Even though Ender and his fleet are successful in defeating the buggers, Ender’s intelligence and skill is taken advantage of throughout the book. The I.F. takes away most of the freedom that Ender is entitled to and they manipulate him to do what they want him to do. This manipulation is quite evident throughout Ender’s Game.
Card displaying the great deal of misfortune that Ender faces throughout the book almost guarantees the reader will feel some sense of sorrow for him. So the reader is so full of sorrow for Ender that they want him to be innocent. The reader never gets to experience what the buggers had been through or even know their future intentions of the humans. The reader gets so trapped in sympathy of Ender that they never once question the morality of his mass genocide. The reader feels as if it isn’t his fault when indeed it is.
At this point he is admitting fault with lying to Ender about the battles just being a game, and not the actual war. At this point in the book, Card intends that the reader catches on to the fact that Ender dislikes lying, if the reader has not done so already. After this point in the book, Ender does not tell a lie, but only tells the truth. This is how Ender was able to rise up as a person from such a traumatic event, and learn quickly that lying is never the answer, and that it will result in nothing good in the end. Ender even admits earlier that Colonel Graff was indeed right in his speculation of Ender not being able to kill off the bugger species if he had known exactly what he was doing.
Bullying still exists in the future He is very violent Mother and Father Doesn’t really care for Ender, wants him to have religion. Not very important to story To get Graff away from his son Not really since they are his parents They send Ender to Battle school “You know he’s never in” Not really just uncaring parents Gives Endera hard time Petra One of the girls in Battle School Teaches Ender how to shoot. Also Enders Commander Not a humans right issue She’s very persistent but she is always afraid of Buggers Too many centuries of evolution are working against them” (3.111) More high tech weapons Friendly Colonel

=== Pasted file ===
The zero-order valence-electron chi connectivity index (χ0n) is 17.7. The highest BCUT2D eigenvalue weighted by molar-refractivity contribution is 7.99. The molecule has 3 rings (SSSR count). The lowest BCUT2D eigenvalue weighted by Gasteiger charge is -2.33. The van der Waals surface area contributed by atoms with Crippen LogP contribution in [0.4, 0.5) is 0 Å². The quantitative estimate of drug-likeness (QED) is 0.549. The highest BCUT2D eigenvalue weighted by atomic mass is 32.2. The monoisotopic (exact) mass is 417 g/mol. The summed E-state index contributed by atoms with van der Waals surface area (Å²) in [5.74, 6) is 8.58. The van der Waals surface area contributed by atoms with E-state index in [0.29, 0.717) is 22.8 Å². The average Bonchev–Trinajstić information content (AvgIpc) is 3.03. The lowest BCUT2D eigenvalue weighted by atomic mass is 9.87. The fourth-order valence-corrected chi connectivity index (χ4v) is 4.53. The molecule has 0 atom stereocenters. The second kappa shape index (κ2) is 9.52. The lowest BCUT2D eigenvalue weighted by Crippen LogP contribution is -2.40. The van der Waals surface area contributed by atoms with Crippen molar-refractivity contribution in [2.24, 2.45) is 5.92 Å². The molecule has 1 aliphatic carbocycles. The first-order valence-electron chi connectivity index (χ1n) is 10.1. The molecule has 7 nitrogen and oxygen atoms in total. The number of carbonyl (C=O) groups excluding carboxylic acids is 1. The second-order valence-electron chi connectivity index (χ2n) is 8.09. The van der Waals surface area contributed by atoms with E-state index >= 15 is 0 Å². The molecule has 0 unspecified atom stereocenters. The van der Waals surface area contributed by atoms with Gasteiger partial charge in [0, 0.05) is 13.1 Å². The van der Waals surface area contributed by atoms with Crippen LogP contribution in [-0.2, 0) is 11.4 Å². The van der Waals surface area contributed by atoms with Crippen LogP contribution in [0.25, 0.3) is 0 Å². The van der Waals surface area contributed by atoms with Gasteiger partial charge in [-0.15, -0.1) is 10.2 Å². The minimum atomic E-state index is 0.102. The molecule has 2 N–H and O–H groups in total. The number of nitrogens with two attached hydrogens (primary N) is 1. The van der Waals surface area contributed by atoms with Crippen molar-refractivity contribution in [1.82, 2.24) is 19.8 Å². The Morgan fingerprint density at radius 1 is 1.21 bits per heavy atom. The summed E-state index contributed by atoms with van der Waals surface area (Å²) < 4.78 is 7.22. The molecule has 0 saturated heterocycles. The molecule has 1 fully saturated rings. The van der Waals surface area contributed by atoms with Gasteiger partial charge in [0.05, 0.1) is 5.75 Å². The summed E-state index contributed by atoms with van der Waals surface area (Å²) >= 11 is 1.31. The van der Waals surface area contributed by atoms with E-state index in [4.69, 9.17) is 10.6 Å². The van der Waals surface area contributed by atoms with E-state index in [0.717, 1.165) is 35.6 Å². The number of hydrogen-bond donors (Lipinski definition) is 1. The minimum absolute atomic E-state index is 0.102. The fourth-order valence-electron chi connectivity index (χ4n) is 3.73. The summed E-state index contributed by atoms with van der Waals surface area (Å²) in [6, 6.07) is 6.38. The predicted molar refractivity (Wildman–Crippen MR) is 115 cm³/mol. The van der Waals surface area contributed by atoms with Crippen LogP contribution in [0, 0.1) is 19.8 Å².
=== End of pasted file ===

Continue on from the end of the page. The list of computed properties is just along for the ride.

Who would have thought that a boy both violent and caring could save and eliminate a species? In the book Enders Game, Ender and he was no ordinary child, and his intellect was beyond any normal child. His life started to change as his monitor, a device that tracked what he did, was removed and he was forced to face with a long-time bully of his. As Ender gets pushed around, he hits a hard blow and gives no mercy to the boy if he ever wanted it to end. Surprisingly, the people in commands recognize his unfound talents and decided to train him in a school every boy would want to attend.
Press and press until you’re dead” (Ender’s Game by Orson Scott Card, p. 12). His only person to confide in, Valentine, his sister, was ripped away from him and then used against him by Graff. Not only are they unreliable, but the adults lie to him and manipulate. Kessel questions whether this is a healthy thing to to a young child, and whether or not it should be passed on to the young-adult audience of this book. Well, it shouldn’t.
After getting off the ship that brought him to Battle school, Ender was confused why Graff had been so impersonal towards him. Graff responded to Ender’s questioning by saying, “My job isn’t to be friends. My job is to produce the best soldiers in the world…. My job is to produce such a creature, and all the men and women he’ll need to help him. Nowhere in that does it say I have to make friends with children.”(34) Ender thought that he had an ally in Graff, but after that moment, Ender knew that he was just another launchie.
Though Edgar was not my own son by blood, he was truly a son to myself. He was my son in law, married to my last daughter Virginia. The two of us were very close and we had shared great times together Eddie and I. Since Edgar came to live with Virginia and myself in 1831, 5 years before their marriage, I initially came to see the man that Edgar was. A very truly talented man with a mind of a genius and an attitude of passion, of which he was.
Edgar then says, “We weren’t supposed to have a puppy.” (Barthelme). At this point, Barthelme put this in, because he knew it would grab people’s attention and it tells that Edgar wasn’t supposed to have these things in the classroom. Barthelme wants the readers to freak out about it, because it’s a puppy, everyone can already guess what will happen, yet they still will be in shock. By now, the readers know it is normal for the deaths to occur and so does Edgar. Edgar already planned on how to hide it from the kids.